But now we’re actually being pressed—gently, manipulatively—into service as trash-distributors ourselves. We need to grasp at the consciousness necessary to ask ourselves, “Should I turn around and throw that same garbage into others’s faces, by performing unpaid labour that actually does not benefit me?”

This is your brain on social media.
This isn’t social media: this is you on social media.

Imagine a street scene where someone’s hawking newspapers, and the shock-inducing headline is so powerful that a passerby stops and, in an angry voice, starts hawking the newspaper for free. Someone else hears the headline, stops, and in a fit our momentary rage, that person hawks it to ten people. They all stop, and hawk it to ten people each… and some subset of the people they hawk it to turn around and hawk it to others. Nobody gets paid, but nobody works for very long, so almost nobody recognizes the attempt to hijack them into unpaid labour… and so it goes.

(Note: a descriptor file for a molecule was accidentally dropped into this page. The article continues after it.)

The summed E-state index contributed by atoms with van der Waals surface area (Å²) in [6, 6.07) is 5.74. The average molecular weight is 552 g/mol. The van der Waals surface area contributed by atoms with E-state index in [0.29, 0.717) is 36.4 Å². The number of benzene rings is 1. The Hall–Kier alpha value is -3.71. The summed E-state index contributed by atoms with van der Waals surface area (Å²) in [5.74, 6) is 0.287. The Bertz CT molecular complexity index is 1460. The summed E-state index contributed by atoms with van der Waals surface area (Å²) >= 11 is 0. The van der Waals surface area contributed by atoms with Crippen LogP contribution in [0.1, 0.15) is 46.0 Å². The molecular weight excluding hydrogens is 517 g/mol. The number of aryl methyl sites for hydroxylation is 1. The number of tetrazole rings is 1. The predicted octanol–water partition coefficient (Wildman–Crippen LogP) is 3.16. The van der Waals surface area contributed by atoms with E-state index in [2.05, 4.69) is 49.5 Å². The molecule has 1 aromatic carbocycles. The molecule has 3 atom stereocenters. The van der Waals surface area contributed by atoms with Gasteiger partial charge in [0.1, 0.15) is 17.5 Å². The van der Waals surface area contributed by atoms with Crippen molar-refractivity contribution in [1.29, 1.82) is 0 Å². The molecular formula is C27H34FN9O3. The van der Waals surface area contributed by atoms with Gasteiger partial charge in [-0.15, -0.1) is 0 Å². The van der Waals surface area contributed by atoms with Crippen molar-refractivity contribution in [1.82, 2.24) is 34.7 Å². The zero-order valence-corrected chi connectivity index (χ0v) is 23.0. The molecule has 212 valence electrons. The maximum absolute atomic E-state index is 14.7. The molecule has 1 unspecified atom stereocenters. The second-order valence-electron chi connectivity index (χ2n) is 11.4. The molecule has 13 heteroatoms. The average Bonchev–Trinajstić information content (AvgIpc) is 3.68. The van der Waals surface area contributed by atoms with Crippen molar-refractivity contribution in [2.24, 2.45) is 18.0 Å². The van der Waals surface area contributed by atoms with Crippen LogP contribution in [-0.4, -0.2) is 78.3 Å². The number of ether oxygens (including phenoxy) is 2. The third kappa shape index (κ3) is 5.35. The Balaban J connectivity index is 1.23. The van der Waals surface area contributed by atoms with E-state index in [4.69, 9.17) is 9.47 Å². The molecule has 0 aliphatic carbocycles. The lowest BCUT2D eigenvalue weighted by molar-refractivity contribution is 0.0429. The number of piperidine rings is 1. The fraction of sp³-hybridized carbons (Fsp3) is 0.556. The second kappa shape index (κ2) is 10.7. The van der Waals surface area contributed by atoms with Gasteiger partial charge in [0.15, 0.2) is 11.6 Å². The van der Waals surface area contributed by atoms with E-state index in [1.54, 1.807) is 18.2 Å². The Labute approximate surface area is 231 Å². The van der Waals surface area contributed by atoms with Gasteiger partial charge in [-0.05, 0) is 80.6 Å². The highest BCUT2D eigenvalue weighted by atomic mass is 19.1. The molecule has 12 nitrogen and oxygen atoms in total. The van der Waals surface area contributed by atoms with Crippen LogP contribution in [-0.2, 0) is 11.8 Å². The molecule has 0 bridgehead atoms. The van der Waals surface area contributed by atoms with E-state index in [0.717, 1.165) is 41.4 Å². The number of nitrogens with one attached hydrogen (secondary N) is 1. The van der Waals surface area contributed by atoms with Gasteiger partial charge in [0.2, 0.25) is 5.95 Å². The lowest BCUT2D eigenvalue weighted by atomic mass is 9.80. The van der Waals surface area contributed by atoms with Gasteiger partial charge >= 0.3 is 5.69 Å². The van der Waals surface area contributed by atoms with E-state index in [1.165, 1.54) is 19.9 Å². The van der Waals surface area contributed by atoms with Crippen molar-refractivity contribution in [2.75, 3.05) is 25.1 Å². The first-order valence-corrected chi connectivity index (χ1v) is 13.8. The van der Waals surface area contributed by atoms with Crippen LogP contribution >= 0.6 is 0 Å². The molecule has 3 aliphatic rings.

Who benefits, in a scenario like this? There might be transient benefits to those who share stuff that gets them an audience and a revenue stream of their own. (Boing-Boing, for example.) There’s clear benefit to anyone who receives the ultimate web traffic, too. (In this case, the trolling newspaper.) The third group, though, is those who resist the urge to hawk the papers. They conserve energy and mental cycles, time, and happiness.


That, in a nutshell, is social media, but especially Facebook, and that’s why I’ve been signing on less and less over the past year.